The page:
Picking a Pet Identification Tag for The Transylvanian Hound

Posted by on Apr 8, 2011 in Animal Care, Dogs, Pets, Transylvanian Hound | Comments Off on Picking a Pet Identification Tag for The Transylvanian Hound

How to Pick an ID Tag for Your Transylvanian HoundChoosing a pet ID tag for your Transylvanian Hound is like buying insurance – you do so with the faith that you’re never going to need it. The “possible cost” of not having a pet ID tag is more expensive than the “real cost” of purchasing the pet tag itself.

The type of pet identification tag that you buy is important, so take 5 minutes or so to consider it. Whimsically choosing a collar tag because it’s cheap or trendy usually ends up being unwise, down the road.

Think about the following prior to purchasing any pet identification tag for your Transylvanian Hound:
1.What is the level of risk to your Transylvanian Hound?
Missing Transylvanian Hounds are certainly common – we have all come across “Lost Transylvanian Hound!” signs posted around town, or deceased dogs lying by the edge of the road. If your Transylvanian Hound is a pro at hopping the fence, or cannot help chasing a scent, or youthful and vigorous, or isn’t properly trained, the chance of a lost Transylvanian Hound is high.

But losing your Transylvanian Hound isn’t the only concern.

Some Transylvanian Hounds are stolen. A pet thief may snatch Rover or Spot hoping to get a reward for its return, or to use in dog battles (even small or gentle dogs are at risk – they can be used for “bait”), or for use in cult rituals.

And what is the risk to your Transylvanian Hound if something were to happen to you, the owner?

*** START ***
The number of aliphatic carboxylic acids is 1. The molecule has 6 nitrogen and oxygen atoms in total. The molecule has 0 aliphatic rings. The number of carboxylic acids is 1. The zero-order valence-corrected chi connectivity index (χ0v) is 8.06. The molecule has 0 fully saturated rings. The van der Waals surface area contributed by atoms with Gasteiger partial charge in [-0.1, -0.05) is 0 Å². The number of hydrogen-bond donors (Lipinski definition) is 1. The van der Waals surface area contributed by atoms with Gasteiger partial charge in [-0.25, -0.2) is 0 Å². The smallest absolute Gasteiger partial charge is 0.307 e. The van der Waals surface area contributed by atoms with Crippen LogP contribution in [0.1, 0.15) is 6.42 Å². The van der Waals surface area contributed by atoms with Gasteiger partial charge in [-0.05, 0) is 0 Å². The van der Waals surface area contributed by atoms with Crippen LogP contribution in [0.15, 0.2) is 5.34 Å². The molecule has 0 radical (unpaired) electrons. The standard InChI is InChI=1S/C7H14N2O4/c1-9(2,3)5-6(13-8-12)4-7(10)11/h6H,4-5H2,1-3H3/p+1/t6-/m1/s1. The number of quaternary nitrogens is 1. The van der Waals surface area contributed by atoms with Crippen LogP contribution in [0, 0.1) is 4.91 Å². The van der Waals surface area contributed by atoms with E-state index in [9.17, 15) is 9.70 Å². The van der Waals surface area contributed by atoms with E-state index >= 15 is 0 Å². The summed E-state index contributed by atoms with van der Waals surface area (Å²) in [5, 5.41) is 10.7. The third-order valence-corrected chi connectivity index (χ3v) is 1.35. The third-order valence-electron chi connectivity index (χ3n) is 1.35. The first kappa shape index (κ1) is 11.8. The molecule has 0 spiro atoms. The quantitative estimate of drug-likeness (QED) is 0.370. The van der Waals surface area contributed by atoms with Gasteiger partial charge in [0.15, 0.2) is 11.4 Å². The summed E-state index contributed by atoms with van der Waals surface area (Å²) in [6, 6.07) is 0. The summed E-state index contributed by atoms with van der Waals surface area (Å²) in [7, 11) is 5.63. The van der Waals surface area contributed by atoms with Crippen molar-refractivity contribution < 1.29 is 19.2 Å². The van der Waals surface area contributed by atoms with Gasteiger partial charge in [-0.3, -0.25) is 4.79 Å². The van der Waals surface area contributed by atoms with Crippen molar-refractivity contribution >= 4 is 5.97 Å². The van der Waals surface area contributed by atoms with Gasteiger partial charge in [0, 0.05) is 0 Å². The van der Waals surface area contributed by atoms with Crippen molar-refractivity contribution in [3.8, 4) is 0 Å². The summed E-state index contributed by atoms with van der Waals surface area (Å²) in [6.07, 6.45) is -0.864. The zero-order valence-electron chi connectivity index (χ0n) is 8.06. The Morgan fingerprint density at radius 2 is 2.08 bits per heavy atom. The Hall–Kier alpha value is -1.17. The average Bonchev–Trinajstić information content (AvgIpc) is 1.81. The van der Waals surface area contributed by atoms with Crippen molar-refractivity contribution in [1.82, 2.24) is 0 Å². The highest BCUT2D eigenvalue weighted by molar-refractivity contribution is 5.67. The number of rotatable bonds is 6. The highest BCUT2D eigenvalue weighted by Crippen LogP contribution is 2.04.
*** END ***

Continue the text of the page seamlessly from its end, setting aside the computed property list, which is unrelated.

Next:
If you’re a senior adult with a Transylvanian Hound, especially if you live by yourself or are in poor health, there’s a good chance that at some point someone else may need to care for your Transylvanian Hound, perhaps with little notice. And anyone can be hit with a tragedy or disaster that renders you unable to care for your companion.

In this case, will your Transylvanian Hound’s temporary or new caretaker know that Fifi hates cats, or requires medication, or even whether or not Max is potty trained? A pet identification that has more than your name and phone number would be very beneficial.

2.What level of risk are you ok with?
Some Transylvanian Hounds are simply more important to their owners, and the chance of losing that particular animal demands a specific, more expensive type of pet ID tag. Risk is proportional to value.

Keep in mind that there are many ways to calculate the value of your Transylvanian Hound. It may be monetary (e.g., a purebred Transylvanian Hound) or functional (e.g., a guide dog).

But for most Transylvanian Hound owners, the emotional attachment they have with their Transylvanian Hound determines its value. For many owners, Transylvanian Hounds are like family, impossible to replace and dearly loved.

3.Using your answers to the two previous questions, what do you require of a pet identification tag?

Pet ID tags come in varying materials, shapes and sizes and can contain varying amounts of info. Some contain artwork or logos, too. Most pet identification tags are designed to be attached to a collar.

At the minimum, a pet ID tag should contain the phone number, name and address of the Transylvanian Hound’s owner in a legible, durable format. Plastic tags are lightweight but chewed easily. Stainless steel tags are durable and don’t rust or fade. These traditional kinds of tags can gotten from any animal doctor or pet store. They’re economical yet the amount of info they can display is limited to the size of the tag.

Luckily, there are many more options of pet identification tags for your Transylvanian Hound these days, such as tattooing, microchipping, digital display tags, voice recorded pet id tags, and pet registry websites.

One of the recent entrants in the pet identification market is the high-tech USB drive that hangs off your Transylvanian Hound’s collar (or is attached to their cage) and which can hold 64MB of data (including complete diet and medical information). The tiny USB drive is encased in a sturdy polymer case and can be used in any computer, where it is automatically updated and easy to print sections for sharing with your animal doctor or pet sitter. There also exist bluetooth devices for tracking, but their range is severely limited, because of bluetooth technological limits.

Don’t forget to check out these other articles about Transylvanian Hounds

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